The Jaffa Flea Market ("Shuk HaPishPishim" in Hebrew) is one of the main attractions in the Old jaffa city. Any visitor looking for antiques, second-hand treasures, bargains or simply a fantastic experience must make sure to visit the Flea Market. It is situated not far from the Clock Tower and provides the full market experience- the sounds of the haggling, the smells of the produce, the interaction with the merchants and the exciting atmosphere of the give-and-take between buyer and seller.
The Jaffa Flea Market is made up of three areas- on the main street are the antique furniture, carpets and oriental ornaments shops, on the two, covered alleys one can find clothing, jewelry and souvenirs and the open market is where the second-hand goods are.
The Jaffa Flea Market has come a long way from it's beginnings- the name "Flea Market" is due to the fact that the second-hand clothes that used to be sold there would literally be crawling with fleas. Thankfully, today one can get the authentic yet cleaner "Flea Market Experience" alongside the hippy restaurants, cafés and art galleries that have sprung up in the wake of the area's development and successful attraction of a younger crowd. In the summer, the Flea Market is open on Thursday nights, with live music creating a great atmosphere.
You can buy almost anything at the Flea Market; toys, clothing, jewelry, Judaica, Persian tiles, shoes, old records, and the list goes on. The prices depend on your haggling abilities but one thing is for sure- the Jaffa Flea Market makes for a fantastically entertaining day out, allowing the visitor to enjoy the feel of an old Middle Eastern market and possibly walking away with some smashing bargains.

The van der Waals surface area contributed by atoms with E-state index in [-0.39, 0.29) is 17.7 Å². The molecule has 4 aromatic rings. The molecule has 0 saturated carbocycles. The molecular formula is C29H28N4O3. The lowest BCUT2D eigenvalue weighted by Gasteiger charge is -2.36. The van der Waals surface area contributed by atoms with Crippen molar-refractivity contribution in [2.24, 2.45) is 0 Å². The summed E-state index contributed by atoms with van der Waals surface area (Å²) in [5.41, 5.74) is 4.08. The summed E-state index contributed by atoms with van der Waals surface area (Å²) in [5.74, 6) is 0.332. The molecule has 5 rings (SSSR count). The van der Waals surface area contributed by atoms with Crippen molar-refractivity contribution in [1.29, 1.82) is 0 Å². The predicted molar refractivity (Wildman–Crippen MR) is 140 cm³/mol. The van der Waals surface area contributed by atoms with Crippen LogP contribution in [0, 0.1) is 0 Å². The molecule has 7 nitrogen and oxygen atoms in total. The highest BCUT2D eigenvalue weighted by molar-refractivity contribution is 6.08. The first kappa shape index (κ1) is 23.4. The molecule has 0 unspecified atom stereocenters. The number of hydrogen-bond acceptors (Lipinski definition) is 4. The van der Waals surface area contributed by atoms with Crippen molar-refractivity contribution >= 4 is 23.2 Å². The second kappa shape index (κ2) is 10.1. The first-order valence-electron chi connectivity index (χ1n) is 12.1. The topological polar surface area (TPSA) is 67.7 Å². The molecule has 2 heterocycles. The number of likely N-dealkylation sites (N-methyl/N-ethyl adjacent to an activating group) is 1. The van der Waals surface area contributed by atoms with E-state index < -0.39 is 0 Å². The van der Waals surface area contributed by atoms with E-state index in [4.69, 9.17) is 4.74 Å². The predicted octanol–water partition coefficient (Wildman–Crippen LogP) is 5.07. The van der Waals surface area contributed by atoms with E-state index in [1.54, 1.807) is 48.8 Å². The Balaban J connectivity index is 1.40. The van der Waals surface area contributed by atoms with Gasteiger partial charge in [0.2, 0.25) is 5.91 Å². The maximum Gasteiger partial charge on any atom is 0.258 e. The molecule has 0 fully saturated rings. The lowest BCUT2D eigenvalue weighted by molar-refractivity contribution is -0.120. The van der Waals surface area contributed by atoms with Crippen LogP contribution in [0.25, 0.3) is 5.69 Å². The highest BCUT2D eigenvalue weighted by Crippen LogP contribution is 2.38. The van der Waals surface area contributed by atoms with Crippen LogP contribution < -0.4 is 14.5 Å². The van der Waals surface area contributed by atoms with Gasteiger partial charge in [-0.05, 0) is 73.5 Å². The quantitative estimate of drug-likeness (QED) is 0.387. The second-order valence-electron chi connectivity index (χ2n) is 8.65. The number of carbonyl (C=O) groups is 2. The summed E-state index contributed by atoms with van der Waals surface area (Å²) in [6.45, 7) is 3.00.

Close to the newly renovated HaTachana is Tel aviv's largest marketplace, "Carmel Market", a kaleidoscope of colors, noises and smells. Every Middle Eastern city has it's own marketplace that offers the freshest produce- bread, cheese, fruits and vegetables and Tel Aviv is no exception.
The Carmel Market is a long alleyway that is lined with colorful stalls that are manned by storekeepers who loudly present their goods. There is a section of the market, the Allenby Street side, that has mostly clothing and footwear stalls. Apart from that one can find bread, pastries, spices, fruits, vegetables, meat and basically anything that is food-related at very reasonable prices. Be sure to never accept the first price offered to you here- haggling is the name of the game!
There are several lovely Yemenite restaurants in the area that are worth a visit after passing through the Carmel Market.
The Levinski Market was founded by Jews who immigrated from Thessalonica, Greece over eighty years ago. The Greek Jews were followed by Iranian and other Jews from countries where spicy foods and herbal remedies are common. Thus, the Levinsky Market, located under and between decaying three-storey buildings, is famous for it's colorful, fragrant spices, herbs and teas.
The Levinski Market holds mainly spices and delicatessen products such as pickles, herring and regional delights from varying locations such as Turkey, Greece and Romania. This is the ideal place for the person searching for a specific spice, as well as quality cheeses, fish and wines. Visit the Levinski Market and revel in it's lively, often hectic atmosphere.